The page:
Skyros

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Skyros
Σκύρος
Chora
Chora
Skyros is located in Greece
Skyros
Skyros
Coordinates: 38°53′N 24°31′E / 38.883°N 24.517°E / 38.883; 24.517Coordinates: 38°53′N 24°31′E / 38.883°N 24.517°E / 38.883; 24.517
Country Greece
Administrative region Central Greece
Regional unit Euboea
Area
 • Municipality 223 km2 (86 sq mi)
Highest elevation 792 m (2,598 ft)
Lowest elevation 0 m (0 ft)
Population (2011)[1]
 • Municipality 2,994
 • Municipality density 13/km2 (35/sq mi)
Community
Time zone EET (UTC+2)
 • Summer (DST) EEST (UTC+3)
Postal code 340 07
Area code(s) 22x0
Vehicle registration ΧΑ

Skyros (Greek: Σκύρος) is an island in Greece, the southernmost of the Sporades, an archipelago in the Aegean Sea. Around the 2nd millennium BC and slightly later, the island was known as The Island of the Magnetes where the Magnetes used to live and later Pelasgia and Dolopia and later Skyros. At 209 square kilometres (81 sq mi) it is the largest of the Sporades, and has a population of about 3,000 (in 2011). It is part of the regional unit of Euboea.

The Hellenic Air Force has a major base in Skyros, because of the island's strategic location in the middle of the Aegean.

Municipality[edit]

The municipality Skyros is part of the regional unit of Euboea.[2] Apart from the island Skyros it consists of a few uninhabited islands. The total area of the municipality is 223 square kilometres (86 sq mi).

Geography[edit]

The north of the island is covered by a forest, while the south, dominated by the highest mountain, called Kochila, (792 m), is bare and rocky. The island's capital is also called Skyros (or, locally, Chora). The main port, on the west coast, is Linaria. The island has a castle (the kastro) that dates from the Venetian occupation (13th to 15th centuries), a Byzantine monastery (the Monastery of Saint George), the grave of English poet Rupert Brooke in an olive grove by the road leading to Tris Boukes harbour. There are many beaches on the coast. The island has its own breed of Skyrian ponies.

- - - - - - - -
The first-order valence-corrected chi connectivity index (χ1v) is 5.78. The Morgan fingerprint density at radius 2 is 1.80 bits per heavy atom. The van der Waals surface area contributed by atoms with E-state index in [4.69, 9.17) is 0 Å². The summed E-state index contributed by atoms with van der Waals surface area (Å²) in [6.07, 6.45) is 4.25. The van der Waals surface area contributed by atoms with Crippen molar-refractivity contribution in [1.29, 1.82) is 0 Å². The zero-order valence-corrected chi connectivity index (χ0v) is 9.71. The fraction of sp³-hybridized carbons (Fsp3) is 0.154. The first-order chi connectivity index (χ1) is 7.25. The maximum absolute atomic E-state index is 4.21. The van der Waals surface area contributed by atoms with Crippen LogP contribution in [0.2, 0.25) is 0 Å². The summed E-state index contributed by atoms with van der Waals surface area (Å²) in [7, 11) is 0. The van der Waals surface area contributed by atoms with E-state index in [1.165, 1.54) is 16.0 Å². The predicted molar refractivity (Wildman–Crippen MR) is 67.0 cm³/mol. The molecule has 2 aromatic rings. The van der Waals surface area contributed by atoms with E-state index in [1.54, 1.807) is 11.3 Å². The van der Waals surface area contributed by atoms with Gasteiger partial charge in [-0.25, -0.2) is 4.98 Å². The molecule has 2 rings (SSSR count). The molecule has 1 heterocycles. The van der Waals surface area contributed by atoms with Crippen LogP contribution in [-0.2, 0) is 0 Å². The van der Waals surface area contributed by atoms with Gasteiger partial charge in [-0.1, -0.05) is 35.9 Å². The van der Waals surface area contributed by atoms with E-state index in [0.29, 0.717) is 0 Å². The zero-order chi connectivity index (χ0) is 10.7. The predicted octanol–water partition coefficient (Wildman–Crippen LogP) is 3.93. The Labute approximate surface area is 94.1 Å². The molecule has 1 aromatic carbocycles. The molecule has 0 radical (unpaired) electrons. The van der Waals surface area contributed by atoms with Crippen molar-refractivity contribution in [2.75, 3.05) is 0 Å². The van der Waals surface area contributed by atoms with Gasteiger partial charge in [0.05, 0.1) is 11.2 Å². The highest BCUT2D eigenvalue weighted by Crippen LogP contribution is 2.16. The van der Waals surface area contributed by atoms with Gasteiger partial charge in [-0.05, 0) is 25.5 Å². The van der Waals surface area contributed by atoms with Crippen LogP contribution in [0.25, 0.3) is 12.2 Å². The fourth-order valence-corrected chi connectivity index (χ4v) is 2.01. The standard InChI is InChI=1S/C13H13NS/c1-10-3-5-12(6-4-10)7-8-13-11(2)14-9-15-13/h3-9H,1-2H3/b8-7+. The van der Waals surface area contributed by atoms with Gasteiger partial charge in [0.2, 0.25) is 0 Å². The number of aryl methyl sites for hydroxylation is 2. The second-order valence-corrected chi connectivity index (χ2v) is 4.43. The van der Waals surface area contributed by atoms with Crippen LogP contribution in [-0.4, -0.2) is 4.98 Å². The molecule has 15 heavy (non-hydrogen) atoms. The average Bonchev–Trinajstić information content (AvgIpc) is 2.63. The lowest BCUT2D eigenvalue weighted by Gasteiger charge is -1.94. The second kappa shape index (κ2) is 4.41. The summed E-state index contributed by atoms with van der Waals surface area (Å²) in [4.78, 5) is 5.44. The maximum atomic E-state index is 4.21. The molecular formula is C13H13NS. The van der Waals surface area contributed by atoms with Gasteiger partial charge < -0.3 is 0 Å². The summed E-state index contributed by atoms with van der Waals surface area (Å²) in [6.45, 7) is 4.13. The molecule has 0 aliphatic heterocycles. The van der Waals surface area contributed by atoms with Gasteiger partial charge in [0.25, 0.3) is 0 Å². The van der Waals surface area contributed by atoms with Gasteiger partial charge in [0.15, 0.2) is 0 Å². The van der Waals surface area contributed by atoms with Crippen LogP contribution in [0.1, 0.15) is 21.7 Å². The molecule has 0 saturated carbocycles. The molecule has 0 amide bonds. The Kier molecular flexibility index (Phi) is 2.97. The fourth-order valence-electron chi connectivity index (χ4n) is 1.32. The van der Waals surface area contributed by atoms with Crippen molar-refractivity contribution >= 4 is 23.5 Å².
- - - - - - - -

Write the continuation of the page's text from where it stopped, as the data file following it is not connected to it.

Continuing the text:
History[edit]

According to Greek mythology, Theseus died on Skyros when he was thrown from a cliff.

Neoptolemus, son of Achilles, was from Skyros (or Scyros, as its name is sometimes transliterated), as told in the play by Sophocles, Philoctetes (line 239).

In c. 475 BC,according to Thucydides, Cimon defeated the Dolopians (the original inhabitants) and conquered the entire island. From that date, it was colonized by Athenian settlers and became a part of the Athenian Empire. It was on the strategic trade route from Athens to the Black Sea. Cimon claimed to have found the remains of Theseus, and returned them to Athens.

In 340 BC the Macedonians took over the island and dominated it until 192 BC, when the king Philip and the Roman Republican forces restored it to Athens.

Rupert Brooke, the famous English poet, is buried on Skyros, having died on board a French hospital ship moored off the island in 1915, during World War I.[3]

Historical population[edit]

Year Population
1981 2,757
1991 1,806
2001 2,602
2011 2,994

Transportation[edit]

Air travel[edit]

Skyros is home to the Skyros Island National Airport, a one-runway airport.

Sea travel[edit]

Skyros Shipping Company operates the ferry service to Skyros. During holiday season the ferry runs twice daily from Kymi to Linaria on Skyros. During the winter months the service operates daily.[4]

Gallery[edit]

References[edit]

[1] The Official website of the Greek National Tourism Organisation